Iran Imposes Death Sentence for Spying on U.S.-Iranian Man

Iran’s Revolutionary Court has sentenced an Iranian-American man to death for spying for the CIA, officials said on Monday, a move likely to aggravate U.S.-Iranian tensions already high because of Tehran’s disputed nuclear program.

Hekmati, whose trial ended on January 2, was shown on Iranian state television in December saying he was a CIA operative sent to infiltrate the Iranian intelligence ministry. Iran also said on Monday it had broken up an alleged U.S.-linked spy network that planned to "fuel unrest" before the March parliamentary election, the first nationwide vote since the country's 2009 disputed presidential vote. Photo: Paraíba/Flickr

Amir Mirzai Hekmati was found guilty of “spreading corruption on earth and waging war against God”, a formulation routinely used against those to be considered enemies of the state and which carries a mandatory death sentence.

Hekmati, who is 28, was “sentenced to death for co-operating with a hostile nation, membership of the CIA and trying to implicate in terrorism,” a judge ruled, according to The Telegraph.

The details of the case against Mr. Hekmati have been cloaked in secrecy since he was detained in August in Iran, to which his family said he had traveled to visit his grandparents.

Official confirmation that he was even in Iranian custody was not provided until last month.

The White House and the State Department, noting that Iranian prosecutors have a history of coercing confessions, denied that Mr. Hekmati was a spy and called for his immediate release, reports The New York Times.

“If true, we strongly condemn such a verdict and will work with our partners to convey our condemnation to the Iranian government,” said Tommy Vietor, spokesman for the White House National Security Council.

Hekmati, a 28-year-old of Iranian descent born in the state of Arizona, was arrested in December and Iran’s Intelligence Ministry accused him of receiving training at U.S. bases in neighboring Afghanistan and Iraq.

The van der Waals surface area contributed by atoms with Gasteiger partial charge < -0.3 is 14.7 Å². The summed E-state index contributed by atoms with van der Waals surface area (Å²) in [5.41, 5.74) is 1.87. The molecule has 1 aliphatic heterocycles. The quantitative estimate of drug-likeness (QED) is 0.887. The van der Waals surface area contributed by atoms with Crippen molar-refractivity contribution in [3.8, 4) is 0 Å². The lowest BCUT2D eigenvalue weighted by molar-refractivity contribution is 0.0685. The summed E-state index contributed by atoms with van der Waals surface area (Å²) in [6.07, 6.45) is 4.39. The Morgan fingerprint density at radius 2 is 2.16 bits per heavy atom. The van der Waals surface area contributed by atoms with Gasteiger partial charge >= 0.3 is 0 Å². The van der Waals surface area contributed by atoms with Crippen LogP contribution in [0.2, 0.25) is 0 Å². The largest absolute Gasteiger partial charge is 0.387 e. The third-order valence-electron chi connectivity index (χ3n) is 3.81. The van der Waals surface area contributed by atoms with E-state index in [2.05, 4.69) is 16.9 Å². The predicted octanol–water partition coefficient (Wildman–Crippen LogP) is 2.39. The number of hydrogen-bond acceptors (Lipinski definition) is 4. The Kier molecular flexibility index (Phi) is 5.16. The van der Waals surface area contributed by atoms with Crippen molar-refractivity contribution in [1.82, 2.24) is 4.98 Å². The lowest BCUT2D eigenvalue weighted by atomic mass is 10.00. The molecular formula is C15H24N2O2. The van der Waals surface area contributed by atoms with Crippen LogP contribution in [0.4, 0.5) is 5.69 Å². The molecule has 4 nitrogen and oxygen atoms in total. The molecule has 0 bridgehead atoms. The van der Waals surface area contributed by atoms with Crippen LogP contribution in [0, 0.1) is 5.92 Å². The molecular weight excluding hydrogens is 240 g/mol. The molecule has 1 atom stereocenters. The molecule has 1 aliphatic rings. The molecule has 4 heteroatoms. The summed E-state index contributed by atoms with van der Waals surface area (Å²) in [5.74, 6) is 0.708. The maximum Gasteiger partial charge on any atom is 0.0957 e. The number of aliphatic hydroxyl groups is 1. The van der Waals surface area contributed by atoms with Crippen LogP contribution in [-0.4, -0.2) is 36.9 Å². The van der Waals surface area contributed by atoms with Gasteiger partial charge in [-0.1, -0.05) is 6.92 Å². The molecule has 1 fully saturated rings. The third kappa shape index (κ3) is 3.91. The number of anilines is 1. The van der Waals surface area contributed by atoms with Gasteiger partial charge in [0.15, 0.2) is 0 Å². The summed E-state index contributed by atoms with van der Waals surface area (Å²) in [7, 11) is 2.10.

“Allegations that Mr. Hekmati either worked for, or was sent to Iran by the CIA are false,” Vietor said. “The Iranian regime has a history of falsely accusing people of being spies, of eliciting forced confessions, and of holding innocent Americans for political reasons.”

Mr. Hekmati, who was born in Flagstaff, Ariz., and spent part of his youth in Flint, Mich., where some members of his family still live, has not been allowed to communicate with relatives or legal counsel either in Iran or the United States.

He is part of a population of an estimated one million Iranian-Americans who have extensive family ties in Iran.

Hekmati’s parents issued a statement, signed by his mother, Behnaz Hekmati, denying their son was a spy and asking for mercy for him, Reuters informs.

They said the former U.S. military translator was visiting relatives in Iran for the first time when he was arrested.

“My husband Ali and I are shocked and terrified by the news that our son, Amir, has been sentenced to death,” it said.

“Amir did not engage in any acts of spying, or ‘fighting against God,’ as the convicting Judge has claimed in his sentence. Amir is not a criminal. His very life is being exploited for political gain.”

Mr. Hekmati’s detention became public last month when Iranian state television broadcast video of him, identifying him as an American-born Iranian-American from Arizona.

In the video, the man identified as Mr. Hekmati said he joined the United States military after graduating from high school in 2001, served in Iraq and received training in languages and espionage.

He said the C.I.A. had sent him to Iran to gain the Iranian authorities’ trust by handing over information, some misleading and some accurate.

If his first mission succeeded, he said he had been told, there would be more. In the televised confession, Mr. Hekmati spoke in fluent English and Persian. He said he was a C.I.A. operative sent to infiltrate the Intelligence Ministry.

Tehran announced on Sunday that it had begun to enrich uranium at a second site, after having threatened to close the Strait of Hormuz to shipping, a measure that would severely curtail oil shipments.

The United States strongly condemned the sentence, saying the charges were false. Germany and other European states also criticised the decision.

Iran has executed a number of its nationals on charges of spying for the United States over the past 20 years.

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